Meg Pirkle takes over as the Georgia Department of Transportation’s chief engineer January 1, the agency’s commissioner announced Dec. 11. Pirkle, M.S. 1996, is the first woman to serve in the position.
Perhaps the most valuable thing CEE alumni can offer students — other than jobs — is perspective. They’ve “been there,” as the saying goes. And with years of accumulated experience, they have insight and advice current students could use.
If there’s one thing that ties together most of the newest members of the School’s advisory board, it’s that they don’t work as engineers. In fact, three of them work in banking and real estate. That’s not to say, however, that they’re not using what they learned in their CEE classes every day.
“I’ve always said an engineer can do anything he likes. You know, what we are taught is to look at a situation, assess what the problem is, and find a solution. We have a structured mind, we have an analytical mind. And all businesses are the same thing.”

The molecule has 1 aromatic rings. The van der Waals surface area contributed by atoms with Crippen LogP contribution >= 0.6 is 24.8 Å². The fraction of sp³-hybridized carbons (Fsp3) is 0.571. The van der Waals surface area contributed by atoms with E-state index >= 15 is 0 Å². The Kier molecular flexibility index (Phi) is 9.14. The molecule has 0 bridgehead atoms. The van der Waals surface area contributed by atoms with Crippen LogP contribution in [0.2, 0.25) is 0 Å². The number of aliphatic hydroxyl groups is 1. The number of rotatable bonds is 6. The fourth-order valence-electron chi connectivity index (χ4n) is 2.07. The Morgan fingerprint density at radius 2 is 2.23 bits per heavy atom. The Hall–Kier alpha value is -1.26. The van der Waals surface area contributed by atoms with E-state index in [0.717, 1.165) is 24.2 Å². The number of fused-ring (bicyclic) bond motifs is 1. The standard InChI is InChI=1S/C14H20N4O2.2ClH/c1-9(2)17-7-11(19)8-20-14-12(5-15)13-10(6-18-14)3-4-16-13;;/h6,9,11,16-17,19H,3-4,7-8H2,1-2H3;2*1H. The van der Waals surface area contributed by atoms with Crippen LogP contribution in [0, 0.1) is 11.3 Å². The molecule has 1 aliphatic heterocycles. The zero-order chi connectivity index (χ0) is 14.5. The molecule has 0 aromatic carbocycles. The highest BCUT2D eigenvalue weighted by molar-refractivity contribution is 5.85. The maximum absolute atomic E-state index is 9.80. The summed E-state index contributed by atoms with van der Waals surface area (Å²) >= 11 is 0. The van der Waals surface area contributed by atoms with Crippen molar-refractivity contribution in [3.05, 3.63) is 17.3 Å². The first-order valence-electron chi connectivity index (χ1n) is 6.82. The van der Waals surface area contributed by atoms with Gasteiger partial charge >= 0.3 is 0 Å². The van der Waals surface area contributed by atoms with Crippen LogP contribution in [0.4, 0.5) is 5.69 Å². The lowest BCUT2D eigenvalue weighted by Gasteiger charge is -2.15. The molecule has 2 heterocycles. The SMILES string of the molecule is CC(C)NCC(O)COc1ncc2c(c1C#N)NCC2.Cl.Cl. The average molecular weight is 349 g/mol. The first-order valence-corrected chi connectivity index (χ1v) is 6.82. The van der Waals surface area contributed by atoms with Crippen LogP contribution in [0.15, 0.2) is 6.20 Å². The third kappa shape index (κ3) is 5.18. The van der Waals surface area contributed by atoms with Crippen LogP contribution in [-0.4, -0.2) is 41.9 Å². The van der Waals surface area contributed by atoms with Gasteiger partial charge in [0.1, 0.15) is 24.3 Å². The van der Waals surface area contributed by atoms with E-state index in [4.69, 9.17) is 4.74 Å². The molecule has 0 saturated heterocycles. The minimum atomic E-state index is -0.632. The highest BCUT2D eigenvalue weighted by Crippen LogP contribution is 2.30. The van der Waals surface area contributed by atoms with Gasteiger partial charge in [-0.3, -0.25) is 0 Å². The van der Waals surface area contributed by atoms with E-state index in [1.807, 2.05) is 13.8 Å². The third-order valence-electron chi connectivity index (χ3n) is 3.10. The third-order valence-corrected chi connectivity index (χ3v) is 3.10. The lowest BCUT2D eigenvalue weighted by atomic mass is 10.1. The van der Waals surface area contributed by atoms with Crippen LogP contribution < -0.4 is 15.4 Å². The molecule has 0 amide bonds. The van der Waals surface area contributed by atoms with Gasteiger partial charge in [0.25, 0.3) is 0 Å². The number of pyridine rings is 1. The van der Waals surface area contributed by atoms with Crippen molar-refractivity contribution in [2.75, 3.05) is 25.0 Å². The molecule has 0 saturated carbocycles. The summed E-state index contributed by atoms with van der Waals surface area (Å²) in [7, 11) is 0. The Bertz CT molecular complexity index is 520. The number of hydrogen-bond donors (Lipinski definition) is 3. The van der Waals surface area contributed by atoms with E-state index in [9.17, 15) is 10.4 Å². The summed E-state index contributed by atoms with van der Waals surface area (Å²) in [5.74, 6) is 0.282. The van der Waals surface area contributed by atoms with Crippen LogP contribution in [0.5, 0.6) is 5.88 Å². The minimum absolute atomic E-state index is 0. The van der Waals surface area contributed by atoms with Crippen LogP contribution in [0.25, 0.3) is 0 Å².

The School of Civil and Environmental Engineering welcomed four new members to its External Advisory Board this fall. Over the coming days, we’re going to introduce you to these people, all graduates of the program. And these guys are interesting — they have advice, insight and stories to share.
Marty Williams built a career as a successful homebuilder in Tampa after he graduated from Georgia Tech. Not too unusual for a School of Civil and Environmental Engineering alumnus. His next step, though? That would qualify as unusual.
The bonds of a Georgia Tech education are strong. So strong, in fact, that four graduate school classmates can scatter throughout the western hemisphere and, 50 years later, remain engaged in a deep and abiding friendship. It’s a friendship that has enveloped their wives, and it’s one that rekindled this fall as the entire group gathered in Atlanta for the first time since 1964.